Posts tagged ‘cookbook’

December 8, 2011

cook-it-up-and-eat-it-up

If the holidays aren’t a time for cooking, I don’t know what they are for! And my 3-year-old seems to have sensed the vibe, because he’s been spending an average of 30 minutes a day in his play kitchen recently.

He loves to cook, and I love cooking in my own kitchen while he putters away in his mini-version right next to me. As I simmer away the tomatoes and onions, he chops his velcro and wood fruit, mixes them in his mini pans and sticks them in the oven. Then he brings it over to me for a taste or insists that I sit down for a more formal meal.

And it’s even more fun when he gets up on his “learning tower” to cook along with me. So when we got this cookbook to review from OwlKids, we were both really excited. My son was very proud to show his dad that he has his very own cookbook, and it’s provided us with fun, great times together, and some really good food.

Title: Eat it Up!
Author: Elisabeth de Mariaffi
Genre: Nonfiction, Cookbook
Age: 3 and up!

What to do with the kids:

These are simple, easy, and yummy recipes. Let your kid pick one out: the pictures will allow even kids who are too young to read to choose for themselves. Then take them to the store (or a farmer’s market if it’s summertime!) and let them help buy the ingredients.

The first recipe my son chose, much to my surprise, was the meat pie. I don’t eat red meat, and I don’t usually cook with it at home, so we used Field Roast Apple Sage sausages (which are meat-free, soy-free, and dairy-free and absolutely great). It was delicious! It was even better smothered with some Apple Butter. Hey, it’s the holidays, right?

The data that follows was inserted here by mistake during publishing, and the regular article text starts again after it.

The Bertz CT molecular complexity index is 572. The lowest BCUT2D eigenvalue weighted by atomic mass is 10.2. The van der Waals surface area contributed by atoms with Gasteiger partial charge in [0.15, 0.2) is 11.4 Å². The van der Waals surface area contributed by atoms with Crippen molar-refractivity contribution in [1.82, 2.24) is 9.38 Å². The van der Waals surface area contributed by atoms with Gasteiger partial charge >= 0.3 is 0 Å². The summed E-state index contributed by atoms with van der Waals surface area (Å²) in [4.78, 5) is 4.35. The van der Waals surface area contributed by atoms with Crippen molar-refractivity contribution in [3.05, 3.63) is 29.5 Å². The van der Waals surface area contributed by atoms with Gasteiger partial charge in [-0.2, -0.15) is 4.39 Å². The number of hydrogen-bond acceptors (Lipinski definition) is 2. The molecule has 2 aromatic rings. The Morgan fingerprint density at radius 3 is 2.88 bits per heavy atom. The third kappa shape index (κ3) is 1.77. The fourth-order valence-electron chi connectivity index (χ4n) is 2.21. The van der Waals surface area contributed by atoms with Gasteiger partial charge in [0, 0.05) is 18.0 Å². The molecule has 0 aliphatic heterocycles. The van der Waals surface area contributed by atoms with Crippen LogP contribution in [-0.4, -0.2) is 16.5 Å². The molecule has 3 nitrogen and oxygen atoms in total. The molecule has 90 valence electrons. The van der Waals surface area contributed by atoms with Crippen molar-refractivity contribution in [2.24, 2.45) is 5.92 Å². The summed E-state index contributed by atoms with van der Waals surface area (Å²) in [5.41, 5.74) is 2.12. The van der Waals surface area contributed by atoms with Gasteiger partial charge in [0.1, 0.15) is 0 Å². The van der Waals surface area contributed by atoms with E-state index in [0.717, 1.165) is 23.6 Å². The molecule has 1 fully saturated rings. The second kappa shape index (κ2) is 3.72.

January 5, 2011

Yumminess!

My son likes to cook with me.  At least, if I have to cook, which is not necessarily what he’d prefer to something such as playing baseball, he wants to be right by my side.  He stands in his little “present”, which is what we still call his Learning Tower, an absolutely ingenious invention by someone whose kid must have liked cooking as much as mine and must have fallen off of kitchen chairs as much as mine.  If you are interested, you can look at them here.  They are expensive, but sturdy, and without a doubt the best thing we’ve ever bought for my son.  The easel has taken quite a beating, as he kicks it often or leans on it or climbs on it, but it’s still ticking.  And the tower itself looks like the day we bought it–and trust me, it’s been through a LOT.

But I digress.  Back to cooking with mom.  He loves it.  When I let him, which is too often judging my the amount of time I’ve spent cleaning up the consequent messes (but really, that’s what it’s about, right?) he participates with me–stirs the bowls (not too messy), pours the flour (really messy), or breaks the eggs (not as messy as you’d think).

And my husband LOVES rice pudding.  So those are the reasons I bought this book.  Oh, and I saw it mentioned on the Kirkus Reviews Best of 2010 book list.

Title: Arroz con leche or Rice Pudding
Author: Jose Argueta
Illustrator: